The legal batter over the CRTC’s new Super Bowl advertisement policy may soon be getting attention from the United States President Donald Trump.
Jocelyn Moore, the NFL’s D.C.-based senior vice president of government affairs, said U.S. Trade Representative Robert Lighthizer and Trump are taking steps to protect the intellectual property of the football commission. In a statement, she said:
“We feel like the president has outlined a very strong enforcement agenda. We’ve had a number of conversations since the last administration and leading into this administration around this issue.”
The NFL has a contract with Bell to air the entire football season in Canada, including the Super Bowl. Using a technique called simultaneous substitution, local Canadian advertisements were shown in place of the US-based ads.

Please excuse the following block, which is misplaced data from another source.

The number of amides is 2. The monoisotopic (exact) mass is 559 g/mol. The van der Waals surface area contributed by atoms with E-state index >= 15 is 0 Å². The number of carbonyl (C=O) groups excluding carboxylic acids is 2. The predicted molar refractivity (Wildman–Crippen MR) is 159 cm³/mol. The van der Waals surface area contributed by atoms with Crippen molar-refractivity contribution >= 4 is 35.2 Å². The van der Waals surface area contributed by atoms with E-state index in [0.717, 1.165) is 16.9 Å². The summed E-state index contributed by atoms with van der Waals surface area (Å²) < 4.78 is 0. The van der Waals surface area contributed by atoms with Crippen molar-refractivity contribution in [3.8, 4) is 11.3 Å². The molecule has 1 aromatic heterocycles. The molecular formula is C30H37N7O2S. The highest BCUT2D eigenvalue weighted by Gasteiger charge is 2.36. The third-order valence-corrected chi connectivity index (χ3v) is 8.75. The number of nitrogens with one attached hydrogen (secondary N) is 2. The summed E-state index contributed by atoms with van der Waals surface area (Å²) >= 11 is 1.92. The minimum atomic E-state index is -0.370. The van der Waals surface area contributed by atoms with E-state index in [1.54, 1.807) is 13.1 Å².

In 2015, the CRTC decided to no longer use this technique because it violates copyright protections under NAFTA. In a statement, Moore said:
“This is a question for us of uncertainty to feel like the Canadian government has stepped into the middle of a contract between two businesses. And more importantly, they’ve singled out us. It applies to us and no other program or entity.”
Bell loses money by not being able to sell ads during the Super Bowl, and Moore said that the CRTC’s decision also caused a 40 percent drop in viewership.
[via USA Today]